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Aragorn Louis most probably perfectly captured the relationship between McMurphy and Ratched in saying, “Light is meaningful only in relation to darkness, and truth presupposes error. It is these mingled opposites which people our life, which make it pungent, intoxicating. We only exist in terms of this conflict, in the zone where black and white clash.” In relation, if McMurphy is the light, and Ratched the dark, then we see that we can understand both only in relation to one another. In a sense, what makes these two characters so great, so appealing to the readers is the fact that they are taken in context with one another. Neither McMurphy nor Ratched on their own portray the message that Kesey wants to send-but together they do so perfectly.
McMurphy’s philosophy of life is contingent upon sexuality, freedom, and determining his own fate. In a sense-he serves as the foil and true antithesis of Nurse Ratched and her personality. One of the major clashes that occurs with Nurse Ratched happens in their confrontation after his shower and when he has his bath robe on. In first arriving at the hospital, he never received a uniform, and so when Ratched tells him to take off his robe-we see a moment of tenseness as Ratched thinks he is going to strip nude. This poses a setback for Ratched because of her sexual repression. She’s always shied away from the sexual aspects of life. She’s felt that her breasts were too large and that they made her too womanly. A former Army nurse, Ratched represents the Combine-the mechanization and automation of society. She represents all that is and should be perfect. Her uniform is always neat and kept properly. Her glass is perfectly clear. But in this, McMurphy’s sexuality finds a hitting point. Sexuality involves passion, grace, lust, and love. Ratched’s automation is the opposite-it is monotony. Here we see a major conflict that lasts throughout the novel. The final showing of this lies in McMurphy’s ripping of Ratched’s shirt. In exposing her and ruining her perfect uniform, he wins the ultimate battle. She has been violated beyond what she could control sexually, and she has lost control she’ll never be able to regain.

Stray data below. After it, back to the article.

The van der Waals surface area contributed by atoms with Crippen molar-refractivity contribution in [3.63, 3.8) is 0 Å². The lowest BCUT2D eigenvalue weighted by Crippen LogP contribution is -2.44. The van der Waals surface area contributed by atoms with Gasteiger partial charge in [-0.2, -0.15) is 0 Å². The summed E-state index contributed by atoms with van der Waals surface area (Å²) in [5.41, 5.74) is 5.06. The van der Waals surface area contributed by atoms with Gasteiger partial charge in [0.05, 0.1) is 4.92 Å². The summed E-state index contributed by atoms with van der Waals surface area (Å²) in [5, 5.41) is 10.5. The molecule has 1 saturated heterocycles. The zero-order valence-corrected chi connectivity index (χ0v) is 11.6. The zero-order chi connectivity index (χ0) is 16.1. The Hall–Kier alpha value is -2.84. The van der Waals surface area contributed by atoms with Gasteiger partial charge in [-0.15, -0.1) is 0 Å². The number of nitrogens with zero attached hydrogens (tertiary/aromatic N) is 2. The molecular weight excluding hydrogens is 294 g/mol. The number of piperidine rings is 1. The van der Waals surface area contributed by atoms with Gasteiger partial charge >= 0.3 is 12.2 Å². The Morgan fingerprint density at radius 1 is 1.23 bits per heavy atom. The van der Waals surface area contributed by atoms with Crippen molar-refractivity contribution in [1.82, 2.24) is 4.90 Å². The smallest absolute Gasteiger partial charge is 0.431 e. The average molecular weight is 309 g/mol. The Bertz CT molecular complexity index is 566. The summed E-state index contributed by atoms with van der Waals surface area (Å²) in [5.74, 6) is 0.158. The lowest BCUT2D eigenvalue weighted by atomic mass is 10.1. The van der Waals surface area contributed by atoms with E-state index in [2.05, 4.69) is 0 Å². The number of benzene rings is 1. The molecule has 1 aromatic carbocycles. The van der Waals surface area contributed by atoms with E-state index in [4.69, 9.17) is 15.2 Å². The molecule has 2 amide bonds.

But in some sense, the two can never coexist because they are so much alike. Both have an egotistical and controlling personality. Nurse Ratched walks into the room ‘with a gust of cold’ and from then on all we see is her complete automation and control of the ward. Even in her manner of speech we see her level of control. For example when people speak out in the meetings she does not ask them to wait their turn or be quiet but instead tells them to do so. Just in these subtle maneuvers she has maintains a hold on them. The members of the ward feel as if they need Nurse Ratched to make decisions for them, despite their constant complaining about how they hate it there. McMurphy cannot coincide with Ratched exactly because of this reasoning-he cannot stand to be controlled by another. McMurphy has a naturally domineering personality. He values freedom and self-determination above all, and Ratched finds power in taking that away from the patients.
Throughout the novel, we see a slow progression in the shift of power from Ratched to McMurphy. Because of the nature of McMurphy’s actions, he is able to rouse the patients into what he wants done. He convinces them that they are ‘no crazier than the average asshole on the street’ and in doing so empowers them. But no matter how they feel, they do not act until McMurphy makes the first move, and psychologically this makes McMurphy an enabler. He allows others to express their true selves. But like Ratched, McMurphy wants to control the fates of the patients. Whose method is right in trying to improve the lives of the patients is for the reader to decide. Is Ratched trying to do what’s best for her patients-or is she just feeding her ego by taking control? Is McMurphy really trying to better the lives of the patients-or is he just trying to get out and boost his ego? In the end, it appears that McMurphy wins. Yes, Ratched’s shirt does get torn and she does get her retaliation, but McMurphy will be a part of the patients’ lives forever. He serves as a martyr for their cause and they will never forget him.
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